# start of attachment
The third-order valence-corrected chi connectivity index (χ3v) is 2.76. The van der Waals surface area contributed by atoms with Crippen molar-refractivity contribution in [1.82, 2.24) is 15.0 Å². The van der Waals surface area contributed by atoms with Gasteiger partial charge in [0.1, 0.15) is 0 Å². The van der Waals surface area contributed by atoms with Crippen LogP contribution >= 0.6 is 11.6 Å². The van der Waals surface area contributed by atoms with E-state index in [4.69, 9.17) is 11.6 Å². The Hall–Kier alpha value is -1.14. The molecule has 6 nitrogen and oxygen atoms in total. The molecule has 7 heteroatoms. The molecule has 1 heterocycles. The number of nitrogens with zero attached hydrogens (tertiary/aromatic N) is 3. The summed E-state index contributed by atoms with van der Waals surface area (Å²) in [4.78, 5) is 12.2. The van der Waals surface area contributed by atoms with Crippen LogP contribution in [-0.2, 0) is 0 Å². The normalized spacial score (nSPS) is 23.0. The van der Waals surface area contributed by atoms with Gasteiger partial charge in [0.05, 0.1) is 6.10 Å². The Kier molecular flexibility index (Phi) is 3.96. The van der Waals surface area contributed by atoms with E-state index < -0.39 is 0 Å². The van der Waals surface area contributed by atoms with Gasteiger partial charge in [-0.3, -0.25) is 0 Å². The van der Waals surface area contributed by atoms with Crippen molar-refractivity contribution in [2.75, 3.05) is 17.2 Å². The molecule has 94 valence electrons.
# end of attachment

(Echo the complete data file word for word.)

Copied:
The third-order valence-corrected chi connectivity index (χ3v) is 2.76. The van der Waals surface area contributed by atoms with Crippen molar-refractivity contribution in [1.82, 2.24) is 15.0 Å². The van der Waals surface area contributed by atoms with Gasteiger partial charge in [0.1, 0.15) is 0 Å². The van der Waals surface area contributed by atoms with Crippen LogP contribution >= 0.6 is 11.6 Å². The van der Waals surface area contributed by atoms with E-state index in [4.69, 9.17) is 11.6 Å². The Hall–Kier alpha value is -1.14. The molecule has 6 nitrogen and oxygen atoms in total. The molecule has 7 heteroatoms. The molecule has 1 heterocycles. The number of nitrogens with zero attached hydrogens (tertiary/aromatic N) is 3. The summed E-state index contributed by atoms with van der Waals surface area (Å²) in [4.78, 5) is 12.2. The van der Waals surface area contributed by atoms with Crippen LogP contribution in [-0.2, 0) is 0 Å². The normalized spacial score (nSPS) is 23.0. The van der Waals surface area contributed by atoms with Gasteiger partial charge in [0.05, 0.1) is 6.10 Å². The Kier molecular flexibility index (Phi) is 3.96. The van der Waals surface area contributed by atoms with E-state index < -0.39 is 0 Å². The van der Waals surface area contributed by atoms with Gasteiger partial charge in [-0.3, -0.25) is 0 Å². The van der Waals surface area contributed by atoms with Crippen molar-refractivity contribution in [2.75, 3.05) is 17.2 Å². The molecule has 94 valence electrons.